Whatever what you use -- gasoline, electricity, hamsters in a wheel -- making a vehicle move requires the consumption of energy. The laws of physics are immutable. The question is, how efficiently can it be done?
In the case of the Tesla Model S, the answer is very. The best energy consumption figure we've returned is 118 mpg-e for a 212-mile run from the eastern fringe of the Los Angeles sprawl to Las Vegas, Nevada. For the 313 miles of road loops during the COTY evaluation, where the car was driven at normal speeds by all the judges with the air-conditioning running, it averaged 74.5 mpg-e.
Impressive numbers, especially considering the 4766-pound Tesla Model S Signature Performance version will nail 60 mph in 4.0 seconds and the quarter in 12.4 seconds at 112.5 mph, with a top speed of 133 mph.
In terms of active safety, the Tesla Model S is at the top of the class. With all the car's mass down low and between the wheels, the Model S is a very stable platform, and the electric motor's instant torque means the car is quick and responsive in traffic and during overtaking moves. The stability control and anti-lock braking systems are calibrated to the unique instant-on torque and regenerative braking characteristics of an EV.
When a crash does happen, the usual complement of passive safety devices, including an array of airbags, kick into play. Beyond that, clever engineering such as the double octagon extrusions front and rear, and the immensely strong roof structure, is working to protect you. Tesla claims the Model S outperforms federal crash standards, having been impact-tested at 50 mph (the mandatory standard is 35 mph) and exceeding the roof crush requirement by a factor of 2.
With a base price of $58,570 (before a federal tax credit of $7500), the 40-kW-hr Model S is competitive with entry-level Mercedes-Benz E-Class, BMW 5 Series, and Audi A6. A loaded 85-kW-hr Signature Performance series, like the $106,900 (before tax credit) car Tesla founder Elon Musk drives, is priced right on BMW M5 and the Mercedes CLS63 AMG -- cars of similar performance, remember.
Tesla buyers likely don't need to watch their pennies, but the calculation's worth doing all the same: At an average of 74.5 mpg-e, the Model S costs about 6 cents a mile to run, based on California's 13 cents per kW-hr.
Performance of Intended Function
The Tesla Model S nails the formula established by the German brands that currently dominate the midsize luxury sedan sector. It's fast and great to drive. It's well-equipped and high-tech. It won't look out of place rolling up the drive of a leafy country club or at the curb of a hip hotel. It's a credible alternative to a Mercedes, BMW, or Audi for someone who lives in metroplexes such as Los Angeles, New York, Chicago, and Atlanta.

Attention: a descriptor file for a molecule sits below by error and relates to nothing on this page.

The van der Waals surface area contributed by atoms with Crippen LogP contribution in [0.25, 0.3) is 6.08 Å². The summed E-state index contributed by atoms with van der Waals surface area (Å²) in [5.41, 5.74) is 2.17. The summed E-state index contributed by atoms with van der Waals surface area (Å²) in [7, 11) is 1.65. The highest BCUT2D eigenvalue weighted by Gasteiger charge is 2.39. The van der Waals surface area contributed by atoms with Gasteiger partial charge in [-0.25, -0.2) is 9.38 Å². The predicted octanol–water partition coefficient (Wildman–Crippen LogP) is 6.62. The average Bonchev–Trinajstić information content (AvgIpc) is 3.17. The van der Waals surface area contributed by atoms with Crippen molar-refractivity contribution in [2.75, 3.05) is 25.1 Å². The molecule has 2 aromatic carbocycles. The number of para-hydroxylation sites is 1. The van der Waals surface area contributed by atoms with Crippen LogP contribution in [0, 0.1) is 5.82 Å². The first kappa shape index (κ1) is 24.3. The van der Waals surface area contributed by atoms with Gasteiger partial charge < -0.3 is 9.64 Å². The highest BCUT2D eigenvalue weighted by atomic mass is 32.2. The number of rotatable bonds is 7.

We've covered more than 1400 miles in cars equipped with the 85-kW-hr battery pack, and can confirm that version of the Model S will easily handle 200 miles of mixed city, suburban, and freeway driving without any hypermiling techniques. For the typical daily diet of commuting and short trips (the average American drives about 40 miles a day), the Model S is a compelling proposition.
The mere fact the Tesla Model S exists at all is a testament to innovation and entrepreneurship, the very qualities that once made the American automobile industry the largest, richest, and most powerful in the world. That the 11 judges unanimously voted the first vehicle designed from the wheels up by a fledgling automaker the 2013 Motor Trend Car of the Year should be cause for celebration. America can still make things. Great things.
Supercharge It!: Long-distance driving in the Model S
By: Kim Reynolds
Even with its remarkable, 85-kW-hr battery, the Model S' EPA-certified 265-mile range is about 100 miles short of spanning California's two biggest cities. And if you can't manage that, how would you ever get to New York? To answer that, Tesla recently unveiled the first five of what it calls its Supercharger stations along routes connecting L.A. to Las Vegas and San Francisco, and S.F. to Reno. (A sixth is located at SpaceX's Hawthorne factory.)
These Superchargers are veritable electron fire hoses, delivering DC energy directly into the battery at rates up to 80 kW, bypassing the on-board 10-kW (or optional 20-kW) inverter(s), and gaining 150 to 160 miles in range in 30 minutes. As Tesla says, stops on long drives often take that long anyway, if you use the bathroom, stretch, and grab a snack.
Moreover, charging will be partially sun-powered -- the stations' roofs are covered with Musk's Solar City photovoltaic cells, but don't worry, you can recharge at night -- and it's permanently free to Model S owners with the 85 kW-hr battery, and 60 kW-hr cars with supercharging capability. As Musk says, as long as you bring enough sandwiches and drinks, you could drive across the country without your wallet. Tesla predicts 100 stations nationwide by 2015.
At the stations' unveiling, Musk compared them in importance to SpaceX's docking with the International Space Station. That could turn out to be an underestimation.